The Land Girls

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The Land Girls
The Land Girls.jpg
UK DVD cover
Directed byDavid Leland
Written byKeith Dewhurst
David Leland
Based onLand Girls by Angela Huth
Produced byRuth Jackson
Simon Relph
Andrew Warren
CinematographyHenry Braham
Edited byNick Moore
Music byBrian Lock
Distributed byFilmFour Distributors (UK)
Gramercy Pictures (US)
Release date
  • 20 January 1998 (1998-01-20) (Sundance)
  • 12 June 1998 (1998-06-12) (US)
  • 4 September 1998 (1998-09-04) (UK)
Running time
111 minutes
CountriesUnited Kingdom
Budget£6 million[1]
Box office$3.2 million[2]

The Land Girls is a 1998 film directed by David Leland and starring Catherine McCormack, Rachel Weisz, Anna Friel, Steven Mackintosh and Ann Bell. It is based on the 1995 novel Land Girls by Angela Huth.


During both the First and Second World Wars, the Women's Land Army was set up in the United Kingdom, to recruit women to work at farms where men had left to go to war. Women in the WLA were nicknamed "land girls".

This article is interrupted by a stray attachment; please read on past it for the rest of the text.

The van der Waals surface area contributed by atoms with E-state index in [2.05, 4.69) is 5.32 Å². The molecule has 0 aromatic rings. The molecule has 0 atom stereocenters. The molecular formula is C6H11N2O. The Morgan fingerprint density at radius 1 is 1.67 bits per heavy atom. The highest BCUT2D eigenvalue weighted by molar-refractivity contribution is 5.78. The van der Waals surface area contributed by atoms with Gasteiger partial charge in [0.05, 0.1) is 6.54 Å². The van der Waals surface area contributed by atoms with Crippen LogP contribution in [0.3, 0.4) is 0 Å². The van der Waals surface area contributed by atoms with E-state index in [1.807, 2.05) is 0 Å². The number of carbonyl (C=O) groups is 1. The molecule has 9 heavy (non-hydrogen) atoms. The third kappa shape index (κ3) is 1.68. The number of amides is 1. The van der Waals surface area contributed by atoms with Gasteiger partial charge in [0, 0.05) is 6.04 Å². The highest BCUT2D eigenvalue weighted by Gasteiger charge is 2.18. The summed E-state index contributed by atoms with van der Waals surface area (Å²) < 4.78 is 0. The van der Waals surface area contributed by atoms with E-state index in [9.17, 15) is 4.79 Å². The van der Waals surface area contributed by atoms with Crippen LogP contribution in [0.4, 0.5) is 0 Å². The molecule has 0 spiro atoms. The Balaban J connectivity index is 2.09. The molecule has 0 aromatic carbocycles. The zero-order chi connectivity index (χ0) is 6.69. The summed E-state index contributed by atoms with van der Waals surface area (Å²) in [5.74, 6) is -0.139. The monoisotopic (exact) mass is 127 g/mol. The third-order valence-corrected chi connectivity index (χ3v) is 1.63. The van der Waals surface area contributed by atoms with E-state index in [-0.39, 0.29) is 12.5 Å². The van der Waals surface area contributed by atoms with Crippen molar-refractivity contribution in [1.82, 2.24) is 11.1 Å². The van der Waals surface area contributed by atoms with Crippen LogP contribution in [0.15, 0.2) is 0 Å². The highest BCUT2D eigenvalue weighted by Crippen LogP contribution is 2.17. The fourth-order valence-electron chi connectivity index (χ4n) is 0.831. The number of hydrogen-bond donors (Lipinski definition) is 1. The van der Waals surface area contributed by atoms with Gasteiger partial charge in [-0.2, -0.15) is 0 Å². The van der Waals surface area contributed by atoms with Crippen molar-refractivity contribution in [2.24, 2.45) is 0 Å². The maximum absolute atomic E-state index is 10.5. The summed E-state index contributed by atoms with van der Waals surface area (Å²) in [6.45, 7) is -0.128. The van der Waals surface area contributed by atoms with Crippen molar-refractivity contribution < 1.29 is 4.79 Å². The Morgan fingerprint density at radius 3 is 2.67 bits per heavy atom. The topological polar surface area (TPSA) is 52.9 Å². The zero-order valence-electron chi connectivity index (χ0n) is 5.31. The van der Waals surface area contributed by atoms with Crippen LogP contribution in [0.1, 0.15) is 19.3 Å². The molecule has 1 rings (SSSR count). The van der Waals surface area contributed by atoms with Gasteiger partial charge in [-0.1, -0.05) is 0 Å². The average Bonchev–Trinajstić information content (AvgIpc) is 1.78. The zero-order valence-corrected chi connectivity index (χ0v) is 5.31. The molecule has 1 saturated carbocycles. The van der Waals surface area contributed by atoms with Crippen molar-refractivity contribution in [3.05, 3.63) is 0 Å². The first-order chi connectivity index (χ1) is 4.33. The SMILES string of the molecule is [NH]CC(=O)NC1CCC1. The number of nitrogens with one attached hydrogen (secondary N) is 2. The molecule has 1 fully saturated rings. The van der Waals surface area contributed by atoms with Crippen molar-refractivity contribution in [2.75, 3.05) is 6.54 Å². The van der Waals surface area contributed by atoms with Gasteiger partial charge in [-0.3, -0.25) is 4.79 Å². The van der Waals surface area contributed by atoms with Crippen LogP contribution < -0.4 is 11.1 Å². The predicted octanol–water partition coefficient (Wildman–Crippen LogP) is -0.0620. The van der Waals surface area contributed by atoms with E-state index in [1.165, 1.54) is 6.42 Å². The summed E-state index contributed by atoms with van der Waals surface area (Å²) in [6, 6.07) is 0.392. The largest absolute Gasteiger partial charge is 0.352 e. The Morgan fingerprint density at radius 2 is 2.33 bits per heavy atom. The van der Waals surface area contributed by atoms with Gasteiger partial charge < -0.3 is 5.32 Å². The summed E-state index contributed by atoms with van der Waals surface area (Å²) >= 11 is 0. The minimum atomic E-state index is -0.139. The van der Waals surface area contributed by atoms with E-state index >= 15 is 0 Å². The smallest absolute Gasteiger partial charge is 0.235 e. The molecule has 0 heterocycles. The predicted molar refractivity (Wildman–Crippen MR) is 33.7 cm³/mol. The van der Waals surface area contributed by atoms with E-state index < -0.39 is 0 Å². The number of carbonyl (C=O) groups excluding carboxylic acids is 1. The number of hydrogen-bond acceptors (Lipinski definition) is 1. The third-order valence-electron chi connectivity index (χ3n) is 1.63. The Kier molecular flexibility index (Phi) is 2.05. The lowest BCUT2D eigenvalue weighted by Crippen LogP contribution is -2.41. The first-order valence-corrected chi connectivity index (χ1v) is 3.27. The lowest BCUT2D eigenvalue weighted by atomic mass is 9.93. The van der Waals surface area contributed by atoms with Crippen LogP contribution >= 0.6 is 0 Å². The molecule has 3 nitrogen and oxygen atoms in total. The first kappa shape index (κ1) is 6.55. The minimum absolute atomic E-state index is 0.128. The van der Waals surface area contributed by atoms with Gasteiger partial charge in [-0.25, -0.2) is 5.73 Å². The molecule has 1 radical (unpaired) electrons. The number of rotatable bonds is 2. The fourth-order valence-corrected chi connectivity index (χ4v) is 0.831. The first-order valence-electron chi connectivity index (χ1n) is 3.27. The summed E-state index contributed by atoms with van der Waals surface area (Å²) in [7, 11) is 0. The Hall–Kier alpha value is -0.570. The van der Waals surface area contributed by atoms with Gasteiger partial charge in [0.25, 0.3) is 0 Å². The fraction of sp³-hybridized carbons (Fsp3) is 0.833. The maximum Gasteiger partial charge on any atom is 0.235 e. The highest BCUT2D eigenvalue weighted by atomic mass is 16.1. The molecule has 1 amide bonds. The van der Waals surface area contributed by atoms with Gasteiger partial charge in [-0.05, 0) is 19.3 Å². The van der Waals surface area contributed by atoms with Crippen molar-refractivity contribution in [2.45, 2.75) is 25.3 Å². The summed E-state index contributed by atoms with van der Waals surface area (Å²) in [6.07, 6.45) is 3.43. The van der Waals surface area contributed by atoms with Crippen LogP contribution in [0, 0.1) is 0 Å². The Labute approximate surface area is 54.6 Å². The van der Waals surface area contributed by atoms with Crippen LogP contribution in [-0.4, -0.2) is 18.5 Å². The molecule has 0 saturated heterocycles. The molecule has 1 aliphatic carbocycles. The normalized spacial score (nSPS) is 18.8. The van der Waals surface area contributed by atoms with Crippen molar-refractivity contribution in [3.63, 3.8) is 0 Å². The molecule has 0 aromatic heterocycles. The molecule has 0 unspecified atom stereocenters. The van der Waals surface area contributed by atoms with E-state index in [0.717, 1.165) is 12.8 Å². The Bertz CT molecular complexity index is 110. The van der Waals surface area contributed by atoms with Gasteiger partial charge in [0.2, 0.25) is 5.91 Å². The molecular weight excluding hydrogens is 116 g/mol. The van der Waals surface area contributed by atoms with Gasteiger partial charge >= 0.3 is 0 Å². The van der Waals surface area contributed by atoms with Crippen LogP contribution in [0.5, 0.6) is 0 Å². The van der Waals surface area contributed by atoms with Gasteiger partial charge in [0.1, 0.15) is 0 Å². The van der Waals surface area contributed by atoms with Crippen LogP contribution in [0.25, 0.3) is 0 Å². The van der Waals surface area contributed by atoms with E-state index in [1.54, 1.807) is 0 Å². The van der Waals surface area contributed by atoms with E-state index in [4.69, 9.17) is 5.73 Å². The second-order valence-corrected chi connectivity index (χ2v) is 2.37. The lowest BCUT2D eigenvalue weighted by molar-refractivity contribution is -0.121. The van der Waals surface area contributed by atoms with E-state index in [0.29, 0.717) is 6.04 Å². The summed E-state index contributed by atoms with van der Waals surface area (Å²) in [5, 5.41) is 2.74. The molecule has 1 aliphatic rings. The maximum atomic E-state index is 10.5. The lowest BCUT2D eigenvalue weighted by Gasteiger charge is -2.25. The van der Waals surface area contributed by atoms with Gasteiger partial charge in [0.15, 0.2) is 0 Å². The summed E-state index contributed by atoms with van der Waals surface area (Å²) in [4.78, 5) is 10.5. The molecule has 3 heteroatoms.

Set in 1941 in the Dorset countryside, three "land girls" arrive on a remote farm. They are an unlikely trio: hairdresser Prue (Anna Friel) is vivacious and sexy, Cambridge University graduate Ag (Rachel Weisz) is quiet and more reserved, and dreamy Stella (Catherine McCormack) is in love with Philip, a dashing Royal Navy officer. Despite their differences, they soon become close friends. The film follows their relationships with each other and the men in their lives in the face of war.



Filming locations included the scenic Exmoor National Park, Crowcombe Heathfield station on the West Somerset Railway and Dulverton.[3]

The film cost £6 million.[1]


The film holds a 61% on Rotten Tomatoes based on 18 reviews.[4]

After 11 weeks on release the film had grossed £1.3 million ($2.2 million) in the United Kingdom.[5] It grossed $1 million internationally for a worldwide total of $3.2 million.[2]


  1. ^ a b Alexander Walker, Icons in the Fire: The Rise and Fall of Practically Everyone in the British Film Industry 1984-2000, Orion Books, 2005 p270
  2. ^ a b Peter Cowie, ed. (1999). The Variety Almanac 1999. Boxtree Ltd. p. 170. ISBN 0-7522-2454-9.
  3. ^
  4. ^
  5. ^ "British biz at the box office". Variety. 14 December 1998. p. 72.

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